All supplier bids must be in writing; verbal bids cannot be accepted. Bid solicitations must clearly state in writing the scope of the work to be performed or the item(s) to be purchased. The university is committed to fair and ethical business practices and it is critical for all university employees to maintain the confidentiality of supplier proposals, quotes, contracts and other proprietary material. Confidential materials are not to be disclosed to other suppliers or outside organizations. It is unethical for university departments to obtain bids and use them to “bargain” with other bidders.
Suppliers interested in submitting proposals to the university are subject to specific requirements documented in the university’s solicitations (e.g. Request For Proposals, Request For Information, and Request For Quotations). All solicitations conducted by university personnel must contain these requirements. Companies or individuals that develop or draft project specifications or bid invitations must be excluded from competing for such procurements. An exception to this policy is granted to capital construction projects that are not funded directly by a federal contract or grant, as detailed below.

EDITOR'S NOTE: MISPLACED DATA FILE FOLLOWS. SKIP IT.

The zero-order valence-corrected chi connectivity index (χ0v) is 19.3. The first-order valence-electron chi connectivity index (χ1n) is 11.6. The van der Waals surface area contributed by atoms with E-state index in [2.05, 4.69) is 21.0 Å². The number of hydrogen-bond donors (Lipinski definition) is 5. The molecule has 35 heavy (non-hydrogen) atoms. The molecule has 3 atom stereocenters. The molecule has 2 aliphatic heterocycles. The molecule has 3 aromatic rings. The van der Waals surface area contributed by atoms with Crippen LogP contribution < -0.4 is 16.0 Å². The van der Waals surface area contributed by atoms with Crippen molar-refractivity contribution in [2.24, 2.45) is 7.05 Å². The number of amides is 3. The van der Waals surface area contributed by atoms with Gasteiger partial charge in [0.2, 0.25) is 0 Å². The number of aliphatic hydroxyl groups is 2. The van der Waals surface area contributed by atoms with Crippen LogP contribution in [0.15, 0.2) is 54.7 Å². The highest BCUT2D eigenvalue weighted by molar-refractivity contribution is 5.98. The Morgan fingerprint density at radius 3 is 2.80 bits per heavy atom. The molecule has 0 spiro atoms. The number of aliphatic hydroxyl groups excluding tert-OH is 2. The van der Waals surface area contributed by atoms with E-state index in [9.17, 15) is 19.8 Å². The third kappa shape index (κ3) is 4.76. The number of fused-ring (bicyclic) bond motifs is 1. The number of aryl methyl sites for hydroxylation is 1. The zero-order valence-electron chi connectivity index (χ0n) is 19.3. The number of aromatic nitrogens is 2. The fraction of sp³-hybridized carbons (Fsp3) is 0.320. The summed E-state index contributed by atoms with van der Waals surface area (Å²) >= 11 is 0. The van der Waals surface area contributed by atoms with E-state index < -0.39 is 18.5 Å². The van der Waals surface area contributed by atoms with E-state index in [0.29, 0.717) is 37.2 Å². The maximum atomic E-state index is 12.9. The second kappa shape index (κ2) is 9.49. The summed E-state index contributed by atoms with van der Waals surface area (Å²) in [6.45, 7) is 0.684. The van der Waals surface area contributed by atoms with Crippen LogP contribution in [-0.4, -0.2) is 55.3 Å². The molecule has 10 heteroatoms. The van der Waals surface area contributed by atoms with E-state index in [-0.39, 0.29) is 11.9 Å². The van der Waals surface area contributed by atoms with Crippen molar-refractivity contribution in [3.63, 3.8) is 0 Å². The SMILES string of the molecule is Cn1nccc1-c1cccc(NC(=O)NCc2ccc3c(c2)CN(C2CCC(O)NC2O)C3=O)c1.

4. Competitive bidding for capital construction projects
Competitive bidding must be conducted on capital construction projects when the total project cost is $50,000 or greater. Competitive bidding must follow one of two methods: “guaranteed maximum price (GMP)” or “lowest responsive bidder.”
When the GMP methodology is used, the university will assess solicitation responses through the scoring of written proposals, and then a subsequent round of scoring of finalist presentations. The general contractor with the highest score will be awarded the project.
When the “lowest responsive bidder” methodology is used, the following process applies: